Origin of feathering
verb (used with object)
- to change the blade angle of (a propeller) so that the chords of the blades are approximately parallel to the line of flight.
- to turn off (an engine) while in flight.
verb (used without object)
Origin of feather
Related Words for featheringgive, contribute, administer, bring, equip, prepare, grant, transfer, add, lend, afford, serve, produce, cater, present, arrange, yield, keep, maintain, implement
Examples from the Web for feathering
Contemporary Examples of feathering
Republicans are spending the vast majority of their time tarring and feathering each other.Why Obama Won't Back a Strike on Iran
February 26, 2012
Never mind that China obsessively focuses on feathering its own economic nest, often at the expense of poor nations.We Just Saw the Future
Leslie H. Gelb
December 20, 2009
Historical Examples of feathering
The crew instantly levelled their oars, feathering the blades.
On the return, the young oarsmen were instructed in feathering their oars.
The oarsmen levelled their oars, feathering the blades, and listening to the march.
Rising and going back to the feathering of the prayer-stick.The Arrow-Maker
There shall be no tarring and feathering of women by any man in my employ.The Prairie Mother
- an imperfection in print caused by the spreading of ink
- the use of additional space between lines in typesetting in order to fill the page
- a bird's feather or artificial substitute fitted to an arrow to direct its flight
- the feathered end of an arrow, opposite the head
Word Origin for feather
Old English feðer "feather," in plural, "wings," from Proto-Germanic *fethro (cf. Old Saxon fethara, Old Norse fioþr, Swedish fjäder, Middle Dutch vedere, Dutch veder, Old High German fedara, German Feder), from PIE *pet-ra-, from root *pet- "to rush, to fly" (see petition (n.)). Feather-headed "silly" is from 1640s. Feather duster attested by 1858. Figurative use of feather in (one's) cap attested by 1734.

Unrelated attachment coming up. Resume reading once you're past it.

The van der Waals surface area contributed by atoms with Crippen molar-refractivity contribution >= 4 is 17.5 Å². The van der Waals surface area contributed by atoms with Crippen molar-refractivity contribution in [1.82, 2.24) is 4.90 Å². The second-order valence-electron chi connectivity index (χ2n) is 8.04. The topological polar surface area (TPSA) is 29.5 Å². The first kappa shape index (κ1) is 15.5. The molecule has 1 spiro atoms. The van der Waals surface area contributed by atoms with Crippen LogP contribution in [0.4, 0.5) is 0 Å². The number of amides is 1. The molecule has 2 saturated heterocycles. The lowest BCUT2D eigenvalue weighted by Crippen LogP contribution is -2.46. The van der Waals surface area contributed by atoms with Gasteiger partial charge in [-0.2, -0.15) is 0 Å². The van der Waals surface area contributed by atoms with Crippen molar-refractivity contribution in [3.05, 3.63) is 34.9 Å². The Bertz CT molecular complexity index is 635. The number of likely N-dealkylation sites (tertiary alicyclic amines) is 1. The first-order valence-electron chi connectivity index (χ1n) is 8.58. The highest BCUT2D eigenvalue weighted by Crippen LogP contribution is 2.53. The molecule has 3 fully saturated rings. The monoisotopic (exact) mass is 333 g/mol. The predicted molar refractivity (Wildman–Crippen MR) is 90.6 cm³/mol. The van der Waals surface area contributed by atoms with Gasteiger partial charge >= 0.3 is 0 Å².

Old English fiðerian "to furnish with feathers or wings," from feðer (see feather (n.)). Meaning "to fit (an arrow) with feathers" is from early 13c.; that of "to deck, adorn, or provide with plumage" is from late 15c. In reference to oars (later paddles, propellers, etc.) from 1740. Phrase feather one's nest "enrich oneself" is from 1580s. Related: Feathered; feathering.
In addition to the idioms beginning with feather
- feather in one's cap, a
- feather one's nest
- birds of a feather
- fuss and feathers
- in fine feather
- knock down with a feather
- light as a feather
- make the dust (feathers) fly
- ruffle someone's feathers
- show the white feather
- tar and feather